Making Volatile Markets Work for You

Ball players live by a simple rule: “Keep your eye on the ball.” But as stock investors, we should all keep our eyes on the CBOE Volatility Index (VIX), aka the “fear index.”

Volatile markets are not just difficult to trade; they’re just not fun at all. Unless of course, you know what causes volatility and how to use that knowledge to your advantage.

In this article, and as I describe in more detail in my bestselling book Options Trading for Dummies, I will not only give you a glimpse into what causes volatility, but offer pointers as to how you can make volatility work for you.

What is volatility?

Let’s start with a working definition of volatility, which is nothing more than a measure of the variation of prices during any given time. In other words, a day in which there is a 500-point swing in the Dow Jones Industrial Average is a day of high volatility, whereas a 25-point day, up or down, is one of low volatility.

And for all intents and purposes, that’s all there is to it.

How do we measure volatility?

For sure, we can eyeball volatility, as I noted directly above. But it’s hard to trade consistently without some benchmarks or a plan. And a useful metric is the VIX, which through a complex formula based on options and futures prices predicts the future volatility of the S&P 500 index (SPX).

Generally speaking, falling levels in VIX point to decreasing volatility, while a rising VIX suggests higher volatility is ahead. The key is to look at the trend in VIX, not necessarily, or exclusively, the actual value.

Moreover, as the chart directly below shows, it’s important to see what happens to the S&P 500 in respect to what VIX does.

What the chart shows is that generally speaking, rising volatility, as measured by a rising value of VIX, usually means lower prices in SPX.

As any investor knows, when SPX rises or falls, so do most stocks. As a result, what happens between SPX and VIX is important to anyone’s stock portfolio.

Why does VIX make SPX fall?

Here is a hint: the inner workings of the relationship between VIX and SPX are not just related to a formula but actually deal with the inner workings of the options market.

In fact, what makes VIX jump is a rise in put option volume.

Put options are bearish bets, or options that investors buy when they start getting nervous about the market.

But there is much more to it than that because whenever anyone buys a put, someone has to sell the put to them. And in most cases, the put seller is a market maker.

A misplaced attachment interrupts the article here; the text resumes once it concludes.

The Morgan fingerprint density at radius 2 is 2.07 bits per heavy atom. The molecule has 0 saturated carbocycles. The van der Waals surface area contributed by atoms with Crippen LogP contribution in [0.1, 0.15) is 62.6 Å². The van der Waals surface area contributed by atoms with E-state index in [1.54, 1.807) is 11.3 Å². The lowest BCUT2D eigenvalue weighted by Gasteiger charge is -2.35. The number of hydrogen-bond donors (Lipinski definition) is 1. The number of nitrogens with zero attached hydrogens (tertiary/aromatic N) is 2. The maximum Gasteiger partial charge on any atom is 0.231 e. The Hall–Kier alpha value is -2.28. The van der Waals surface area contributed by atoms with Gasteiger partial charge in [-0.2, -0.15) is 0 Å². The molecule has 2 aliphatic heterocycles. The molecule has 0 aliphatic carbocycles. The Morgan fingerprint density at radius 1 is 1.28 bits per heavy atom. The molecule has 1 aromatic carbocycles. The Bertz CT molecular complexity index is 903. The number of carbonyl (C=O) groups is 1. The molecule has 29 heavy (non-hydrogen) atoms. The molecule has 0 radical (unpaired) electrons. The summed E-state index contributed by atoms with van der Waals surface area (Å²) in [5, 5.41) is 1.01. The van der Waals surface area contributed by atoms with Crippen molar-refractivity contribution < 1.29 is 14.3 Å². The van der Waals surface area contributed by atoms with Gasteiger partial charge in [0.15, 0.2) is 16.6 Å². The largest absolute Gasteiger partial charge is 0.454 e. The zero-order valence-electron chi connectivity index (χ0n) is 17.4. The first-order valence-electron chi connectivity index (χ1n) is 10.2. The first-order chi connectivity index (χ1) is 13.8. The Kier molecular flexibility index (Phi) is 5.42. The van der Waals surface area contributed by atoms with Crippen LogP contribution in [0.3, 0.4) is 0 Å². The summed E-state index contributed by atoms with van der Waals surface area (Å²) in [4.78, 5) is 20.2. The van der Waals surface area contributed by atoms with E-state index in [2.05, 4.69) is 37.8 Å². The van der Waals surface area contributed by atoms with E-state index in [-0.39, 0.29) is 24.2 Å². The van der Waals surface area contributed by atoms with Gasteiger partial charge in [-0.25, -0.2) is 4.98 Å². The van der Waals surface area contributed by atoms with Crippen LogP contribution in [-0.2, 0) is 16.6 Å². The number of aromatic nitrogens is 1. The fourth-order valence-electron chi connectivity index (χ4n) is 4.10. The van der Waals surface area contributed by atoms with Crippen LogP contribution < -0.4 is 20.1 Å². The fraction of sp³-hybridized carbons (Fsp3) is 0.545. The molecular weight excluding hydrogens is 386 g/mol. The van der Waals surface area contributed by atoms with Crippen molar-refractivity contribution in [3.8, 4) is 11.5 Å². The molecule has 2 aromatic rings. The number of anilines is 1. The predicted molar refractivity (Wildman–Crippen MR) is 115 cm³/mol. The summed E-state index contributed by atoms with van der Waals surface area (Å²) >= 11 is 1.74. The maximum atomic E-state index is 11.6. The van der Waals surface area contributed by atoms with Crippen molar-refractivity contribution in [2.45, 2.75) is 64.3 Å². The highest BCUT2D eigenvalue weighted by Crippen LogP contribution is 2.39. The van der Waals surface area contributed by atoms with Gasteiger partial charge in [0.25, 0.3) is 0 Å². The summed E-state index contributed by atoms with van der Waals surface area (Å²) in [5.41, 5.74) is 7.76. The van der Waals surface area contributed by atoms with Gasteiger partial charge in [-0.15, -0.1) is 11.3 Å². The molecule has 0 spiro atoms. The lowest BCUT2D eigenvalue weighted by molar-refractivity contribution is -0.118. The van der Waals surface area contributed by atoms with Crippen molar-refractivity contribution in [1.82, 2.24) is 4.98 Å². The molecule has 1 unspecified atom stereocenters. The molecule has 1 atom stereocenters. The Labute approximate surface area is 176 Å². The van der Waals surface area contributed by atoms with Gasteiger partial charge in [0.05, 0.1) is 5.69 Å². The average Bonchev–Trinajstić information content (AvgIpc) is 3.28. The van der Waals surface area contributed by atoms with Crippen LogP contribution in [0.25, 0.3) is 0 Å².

Now here is the key.

When a market maker sells a put, he has to hedge his bets by selling stocks and stock index futures. He does this in case the put buyers are right in their fear.

As a result, he has to hedge to prevent being caught on the wrong side of the trade when the put options he sold to investors expire.

When investors get bearish and buy puts, it actually becomes a potentially self-fulfilling prophecy because the market makers accelerate the trend with their hedges, and that in turn makes the market fall further.

How does this knowledge help investors?

Here are several tips for volatile markets:

  • Keep tabs on VIX and SPX on a regular basis; this may help you to get ahead of the crowd when trends change.
  • Use option strategies to manage risk:
    • Rising volatility offers great opportunities to sell options for income, whereas
    • Falling volatility often delivers great option buying opportunities.

Getting Granular

Specifically, in this article, I want to explore selling options during times of high volatility.

Say you bought XYZ stock at $40 when VIX was low three months ago and XYZ has risen to $50. But suddenly volatility is rising and XYZ falls, but is trading around $46. You don’t want to sell it because there is no negative news on the company, and the most recent earnings call was very upbeat and included very positive future guidance for earnings.

At the same time, though, you’d like to protect your current gains as you wait to see what happens next.

In this case, you can sell a covered call with a $50 strike price with less than 45 days to expiration. And here is why:

Let’s say the option premium is $2. That means that if the stock stays below $50, you will likely keep the $200. That’s money in your pocket. This scenario works best if the stock stays between that $46-$50 range.

Moreover, if the stock rallies and gets above $50, you’ve got two choices. Keep the stock and see if you are assigned, or you can always buy the option back and continue to own the stock. This scenario is ideal if the stock blasts above $50 and rises for a while.

The point is that you didn’t panic even though VIX was rising and you got paid for being patient.

And here is a final thought. Selling options with 45 days or less to expiration is ideal because if the stock goes nowhere or falls, the time value of the option will decay faster and the odds of you keeping the premium rise.

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